This book offers a startling re-evaluation of what has until now been seen as the most critically lacklustre period of the British film history. It includes fresh assessment of maverick directors; Pat Jackson, Robert Hamer and Joseph Losey, and even of a maverick critic Raymond Durgnat. The book features personal insights from those inidividually implicated in 1950s cinema; Corin Redgrave on Michael Redgrave, Isabel Quigly on film reviewing, and Bryony Dixon of the BFI on archiving and preservation. A classic image from 1950s British cinema would be Jack Hawkins in The Cruel Sea, the epitome of quiet English integrity. Raymond Durgnat's A Mirror for England: British Movies from Austerity to Affluence, which deals extensively with British films of the 1950s, was written in the mid-1960s and was published in 1970. In a 1947 article called 'Angles of Approach' Lindsay Anderson delivered a fierce attack on contemporary British film culture, outlining a model for a devoted politics of creation, well in line with what we would later understand as auteurism and art cinema aesthetics . The war films of the 1950s together constitute the assented-to record of the emotions and moral judgments called upon to set in order those disorderly events. The book also talks about the Festival of Britain, White Corridors, and four Hamer's post-Ealing films: The Spider and the Fly, The Long Memory, Father Brown and The Scapegoat. A number of factors have contributed to the relative neglect of the 1950s as a decade in British cinema history.
: Faber and Faber, 2013), p. 4.
11 Roeg, The World is Ever Changing , pp. 4–5.
12 Colm McAuliffe, ‘Leaving it to Chance: MaverickDirector Nicolas Roeg On Don’t Look Now ’, The Quietus , 27 June 2011, available at: http://thequietus.com/articles/06489-leaving-it-to-chance-maverick-director-nicolas-roeg/ . Accessed 29 June 2016.
13 Joseph Lanza, Fragile Geometry: The Films, Philosophy, and Misadventures of Nicolas Roeg (New York, NY: PAJ Publications, 1989), p. 15
films of the period, too. For example, Horror Hospital
085-105_BritFilm70s_Ch 3.indd 101
British films of the 1970s
(Antony Balch, 1973) features Robin Askwith as Jason, a songwriter
who is convinced a progressive rock band has stolen one of his
songs. The Music Machine (Ian Sharp, 1979) is a film about a discodancing competition. And That Summer! (Harley Cokliss, 1979) is a
youth film set in Torquay which spawned a successful soundtrack
LP. Moreover, the maverickdirector, Ken Russell, also made a
number of music-themed films during the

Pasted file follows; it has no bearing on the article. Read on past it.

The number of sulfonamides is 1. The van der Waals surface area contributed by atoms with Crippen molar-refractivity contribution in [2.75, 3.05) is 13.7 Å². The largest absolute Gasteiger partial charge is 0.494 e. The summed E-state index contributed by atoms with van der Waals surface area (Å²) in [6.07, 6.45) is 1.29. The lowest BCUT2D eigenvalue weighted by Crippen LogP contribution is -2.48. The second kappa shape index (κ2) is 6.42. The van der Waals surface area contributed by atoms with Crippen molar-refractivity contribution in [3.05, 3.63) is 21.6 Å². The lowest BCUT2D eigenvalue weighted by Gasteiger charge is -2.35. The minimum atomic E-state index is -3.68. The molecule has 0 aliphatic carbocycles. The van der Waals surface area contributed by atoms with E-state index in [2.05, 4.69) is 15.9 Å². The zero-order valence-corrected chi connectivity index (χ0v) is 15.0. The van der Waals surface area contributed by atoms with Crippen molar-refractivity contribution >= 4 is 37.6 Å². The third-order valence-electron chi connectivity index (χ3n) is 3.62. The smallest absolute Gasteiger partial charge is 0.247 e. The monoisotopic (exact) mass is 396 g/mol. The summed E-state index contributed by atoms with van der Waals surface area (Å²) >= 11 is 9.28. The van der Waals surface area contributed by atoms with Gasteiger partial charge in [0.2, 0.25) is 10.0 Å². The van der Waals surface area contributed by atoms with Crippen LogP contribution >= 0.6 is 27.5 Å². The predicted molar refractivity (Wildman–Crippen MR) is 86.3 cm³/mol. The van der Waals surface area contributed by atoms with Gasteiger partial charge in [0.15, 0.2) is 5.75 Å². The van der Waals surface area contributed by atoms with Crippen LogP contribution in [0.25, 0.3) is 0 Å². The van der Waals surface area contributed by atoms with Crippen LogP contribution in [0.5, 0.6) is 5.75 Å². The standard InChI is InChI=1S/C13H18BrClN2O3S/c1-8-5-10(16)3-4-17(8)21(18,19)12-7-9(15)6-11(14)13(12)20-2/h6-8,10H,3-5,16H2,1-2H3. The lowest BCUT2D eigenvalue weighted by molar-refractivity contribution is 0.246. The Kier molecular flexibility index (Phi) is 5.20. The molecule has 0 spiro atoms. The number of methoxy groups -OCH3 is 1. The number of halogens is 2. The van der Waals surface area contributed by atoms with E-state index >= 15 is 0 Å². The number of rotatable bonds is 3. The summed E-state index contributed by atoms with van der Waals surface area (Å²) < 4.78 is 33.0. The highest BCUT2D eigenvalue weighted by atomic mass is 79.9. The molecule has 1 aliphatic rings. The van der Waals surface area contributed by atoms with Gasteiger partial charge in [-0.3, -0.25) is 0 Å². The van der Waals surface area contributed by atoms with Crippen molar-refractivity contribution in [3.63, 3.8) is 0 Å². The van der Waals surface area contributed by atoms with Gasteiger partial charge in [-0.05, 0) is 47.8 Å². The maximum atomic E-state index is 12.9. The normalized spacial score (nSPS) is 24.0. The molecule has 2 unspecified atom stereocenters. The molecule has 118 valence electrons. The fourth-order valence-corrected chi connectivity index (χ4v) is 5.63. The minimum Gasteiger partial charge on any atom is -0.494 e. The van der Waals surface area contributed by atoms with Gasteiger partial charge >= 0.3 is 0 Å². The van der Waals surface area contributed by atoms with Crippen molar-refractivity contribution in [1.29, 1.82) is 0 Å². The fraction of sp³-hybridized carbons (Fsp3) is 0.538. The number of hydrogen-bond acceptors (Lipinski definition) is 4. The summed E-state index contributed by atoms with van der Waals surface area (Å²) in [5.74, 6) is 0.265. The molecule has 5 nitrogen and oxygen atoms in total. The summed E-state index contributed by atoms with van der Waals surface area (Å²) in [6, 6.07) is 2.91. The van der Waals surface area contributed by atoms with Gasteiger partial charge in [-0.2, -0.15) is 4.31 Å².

local transport café where the highlight of the week was a dance in the local village hall to the happening sounds of the local amateur combo.
Baker was hired to play Tom against some considerable odds; Andrew Spicer cites this as evidence of how the actor’s transformation from ‘heavy’ to star was ‘not made by unimaginative Rank executives’ ( 1999 : 7) but by such maverickdirectors as Endfield. By 1957 Rank’s promotion for Hell Drivers proclaimed Baker as ‘a fine actor for whom great things are predicted’ in a film they described as ‘enormously accomplished
via an additional tax on ticket sales (Crisp 1993 :
76–7). By that time the maverickdirector had already taken combating
hegemony into his own hands by shooting La Belle Meunière with
an experimental colour process invented by French engineers Lucien and
Armand Roux. In contrast to other existing colour technologies, Rouxcolor
was optical rather than chemical in nature and involved recording four
Featuring more than 6,500 articles, including over 350 new entries, this fifth edition of The Encyclopedia of British Film is an invaluable reference guide to the British film industry. It is the most authoritative volume yet, stretching from the inception of the industry to the present day, with detailed listings of the producers, directors, actors and studios behind a century or so of great British cinema. Brian McFarlane's meticulously researched guide is the definitive companion for anyone interested in the world of film. Previous editions have sold many thousands of copies, and this fifth instalment will be an essential work of reference for universities, libraries and enthusiasts of British cinema.